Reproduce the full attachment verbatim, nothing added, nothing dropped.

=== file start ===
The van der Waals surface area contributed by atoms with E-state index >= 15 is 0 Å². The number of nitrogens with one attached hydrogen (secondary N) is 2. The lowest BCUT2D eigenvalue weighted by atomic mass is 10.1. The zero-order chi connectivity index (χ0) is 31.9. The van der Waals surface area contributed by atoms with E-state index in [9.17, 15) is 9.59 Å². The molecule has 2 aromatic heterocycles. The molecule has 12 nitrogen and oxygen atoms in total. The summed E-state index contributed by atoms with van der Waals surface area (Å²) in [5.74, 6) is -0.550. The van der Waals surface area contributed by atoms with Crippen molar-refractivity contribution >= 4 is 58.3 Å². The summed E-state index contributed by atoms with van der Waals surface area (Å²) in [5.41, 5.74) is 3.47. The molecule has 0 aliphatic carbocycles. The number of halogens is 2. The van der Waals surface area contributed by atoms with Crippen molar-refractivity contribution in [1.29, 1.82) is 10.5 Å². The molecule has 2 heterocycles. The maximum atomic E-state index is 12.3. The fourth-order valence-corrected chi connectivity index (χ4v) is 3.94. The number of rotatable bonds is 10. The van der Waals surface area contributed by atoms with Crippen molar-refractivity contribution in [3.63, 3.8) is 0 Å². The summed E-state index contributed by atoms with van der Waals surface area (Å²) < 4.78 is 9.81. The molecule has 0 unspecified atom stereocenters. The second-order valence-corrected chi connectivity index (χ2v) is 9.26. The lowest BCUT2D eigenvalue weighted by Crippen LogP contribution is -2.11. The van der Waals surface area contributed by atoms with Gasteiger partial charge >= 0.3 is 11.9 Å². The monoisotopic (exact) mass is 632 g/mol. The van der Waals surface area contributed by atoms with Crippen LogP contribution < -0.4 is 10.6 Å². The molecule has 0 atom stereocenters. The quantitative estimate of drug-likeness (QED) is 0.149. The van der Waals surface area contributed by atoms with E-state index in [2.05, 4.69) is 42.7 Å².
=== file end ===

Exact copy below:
The van der Waals surface area contributed by atoms with E-state index >= 15 is 0 Å². The number of nitrogens with one attached hydrogen (secondary N) is 2. The lowest BCUT2D eigenvalue weighted by atomic mass is 10.1. The zero-order chi connectivity index (χ0) is 31.9. The van der Waals surface area contributed by atoms with E-state index in [9.17, 15) is 9.59 Å². The molecule has 2 aromatic heterocycles. The molecule has 12 nitrogen and oxygen atoms in total. The summed E-state index contributed by atoms with van der Waals surface area (Å²) in [5.74, 6) is -0.550. The van der Waals surface area contributed by atoms with Crippen molar-refractivity contribution >= 4 is 58.3 Å². The summed E-state index contributed by atoms with van der Waals surface area (Å²) in [5.41, 5.74) is 3.47. The molecule has 0 aliphatic carbocycles. The number of halogens is 2. The van der Waals surface area contributed by atoms with Crippen molar-refractivity contribution in [1.29, 1.82) is 10.5 Å². The molecule has 2 heterocycles. The maximum atomic E-state index is 12.3. The fourth-order valence-corrected chi connectivity index (χ4v) is 3.94. The number of rotatable bonds is 10. The van der Waals surface area contributed by atoms with Crippen molar-refractivity contribution in [3.63, 3.8) is 0 Å². The summed E-state index contributed by atoms with van der Waals surface area (Å²) < 4.78 is 9.81. The molecule has 0 unspecified atom stereocenters. The second-order valence-corrected chi connectivity index (χ2v) is 9.26. The lowest BCUT2D eigenvalue weighted by Crippen LogP contribution is -2.11. The van der Waals surface area contributed by atoms with Gasteiger partial charge >= 0.3 is 11.9 Å². The monoisotopic (exact) mass is 632 g/mol. The van der Waals surface area contributed by atoms with Crippen LogP contribution < -0.4 is 10.6 Å². The molecule has 0 atom stereocenters. The quantitative estimate of drug-likeness (QED) is 0.149. The van der Waals surface area contributed by atoms with E-state index in [2.05, 4.69) is 42.7 Å².